A Guide to Testing and Debugging Node Applications

A Guide to Testing and Debugging Node Applications — is an excerpt from Manning’s Testing Node Applications. Thoroughly revised in its second edition, this book guides you through all the features, techniques, and concepts you’ll need to build production-quality Node applications.

Functional Testing Node Applications

In most web development projects, functional tests work by driving the browser, then checking for various DOM transformations against a list of user-specific requirements. Imagine you’re building a content management system. A functional test for the image library upload feature uploads an image, checks that it gets added, and then checks that it’s added to a corresponding list of images.

The choice of tools for functional testing Node applications is bewildering. From a high level they fall into two broad groups: headless and browser-based tests. Headless tests typically use something like PhantomJS to provide a terminal-friendly browser environment, but lighter solutions use libraries such as Cheerio and JSDOM. Browser-based tests use a browser automation tool such as Selenium that allows you to write scripts that drive a real browser. Both approaches can use the same underlying Node test tools, and you can use Mocha, Jasmine, or even Cucumber to drive Selenium against your application.

Testing Node with browser automation

Selenium

Selenium is a popular Java-based browser automation library which can be used for testing Node applications. With the aid of a language-specific driver, you can connect to a Selenium server and run tests against a real browser. In this article, you’ll learn how to use WebdriverIO, a Node Selenium driver.

Getting Selenium running is trickier than pure Node test libraries, because you need to install Java and download the Selenium JAR file. First, download Java for your operating system, and then go to the Selenium download site to download the JAR file. You can then run a Selenium server like this:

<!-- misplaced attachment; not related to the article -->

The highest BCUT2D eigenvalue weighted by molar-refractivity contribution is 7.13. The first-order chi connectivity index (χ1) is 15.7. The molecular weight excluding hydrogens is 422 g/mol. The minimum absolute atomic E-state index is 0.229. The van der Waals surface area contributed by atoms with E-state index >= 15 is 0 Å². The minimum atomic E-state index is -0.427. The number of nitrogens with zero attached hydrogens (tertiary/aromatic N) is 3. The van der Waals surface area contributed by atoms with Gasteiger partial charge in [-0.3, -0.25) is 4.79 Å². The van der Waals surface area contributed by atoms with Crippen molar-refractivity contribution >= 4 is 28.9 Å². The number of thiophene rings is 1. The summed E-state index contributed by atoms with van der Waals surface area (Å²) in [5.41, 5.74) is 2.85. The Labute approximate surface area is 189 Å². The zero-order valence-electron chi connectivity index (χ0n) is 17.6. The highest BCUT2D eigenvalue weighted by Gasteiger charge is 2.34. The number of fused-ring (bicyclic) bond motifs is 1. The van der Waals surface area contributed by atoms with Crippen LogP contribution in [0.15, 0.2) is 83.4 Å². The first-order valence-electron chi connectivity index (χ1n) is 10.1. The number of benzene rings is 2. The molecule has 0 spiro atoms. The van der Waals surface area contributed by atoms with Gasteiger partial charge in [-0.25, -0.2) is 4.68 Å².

java -jar selenium-server-standalone-3.4.0.jar

Note that your exact Selenium version may be different. You may also have to supply a path to the browser binary. For example, in Windows 10 with Firefox set as the browserName, you can specify Firefox’s full path like this:

java -jar -Dwebdriver.firefox.driver="C:pathtofirefox.exe" selenium-server-standalone-3.4.0.jar

Alternatively, you might need to download mozilla’s Gecko driver (placing it in the same folder as the selenium executable, and start it like so:

java -jar -Dwebdriver.gecko.driver=geckodriver selenium-server-standalone-3.4.0.jar 

The exact path depends on how Firefox is installed on your machine. For more about the Firefox driver, read the SeleniumHQ documentation. You can find drivers for Chrome and Microsoft Edge that are configured in similar ways.

Now, with the Selenium server running, create a new Node project and install WebdriverIO:

mkdir -p selenium/test/specs
cd selenium
npm init -y
npm install --save-dev webdriverio
npm install --save express

WebdriverIO comes with a friendly config file generator. To run it, run wdio config:

./node_modules/.bin/wdio config

Follow the questions and accept the defaults. It should look something like this:

Testing Node - running wdio config

Update the package.json file with the wdio command to allow tests to be run with npm test:

"scripts": {
  "test": "wdio wdio.conf.js"
},

Now add something to the test. A basic Express server will suffice. The example is used in the subsequent listing for testing. Save this listing as index.js.

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Source: Sitepoint